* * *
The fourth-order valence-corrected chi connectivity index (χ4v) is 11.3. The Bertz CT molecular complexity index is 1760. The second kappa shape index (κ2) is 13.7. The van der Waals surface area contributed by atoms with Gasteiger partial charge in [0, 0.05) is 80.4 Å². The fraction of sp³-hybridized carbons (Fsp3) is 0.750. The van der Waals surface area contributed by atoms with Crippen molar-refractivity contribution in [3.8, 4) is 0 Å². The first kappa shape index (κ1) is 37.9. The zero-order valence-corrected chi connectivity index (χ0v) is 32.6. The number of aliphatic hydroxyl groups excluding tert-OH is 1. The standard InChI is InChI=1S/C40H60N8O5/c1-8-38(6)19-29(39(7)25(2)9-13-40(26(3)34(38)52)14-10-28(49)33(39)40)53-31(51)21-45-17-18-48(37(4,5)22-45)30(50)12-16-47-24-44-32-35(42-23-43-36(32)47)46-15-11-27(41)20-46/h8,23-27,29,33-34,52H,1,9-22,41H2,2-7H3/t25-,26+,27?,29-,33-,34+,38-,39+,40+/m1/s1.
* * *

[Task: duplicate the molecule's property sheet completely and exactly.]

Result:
The fourth-order valence-corrected chi connectivity index (χ4v) is 11.3. The Bertz CT molecular complexity index is 1760. The second kappa shape index (κ2) is 13.7. The van der Waals surface area contributed by atoms with Gasteiger partial charge in [0, 0.05) is 80.4 Å². The fraction of sp³-hybridized carbons (Fsp3) is 0.750. The van der Waals surface area contributed by atoms with Crippen molar-refractivity contribution in [3.8, 4) is 0 Å². The first kappa shape index (κ1) is 37.9. The zero-order valence-corrected chi connectivity index (χ0v) is 32.6. The number of aliphatic hydroxyl groups excluding tert-OH is 1. The standard InChI is InChI=1S/C40H60N8O5/c1-8-38(6)19-29(39(7)25(2)9-13-40(26(3)34(38)52)14-10-28(49)33(39)40)53-31(51)21-45-17-18-48(37(4,5)22-45)30(50)12-16-47-24-44-32-35(42-23-43-36(32)47)46-15-11-27(41)20-46/h8,23-27,29,33-34,52H,1,9-22,41H2,2-7H3/t25-,26+,27?,29-,33-,34+,38-,39+,40+/m1/s1.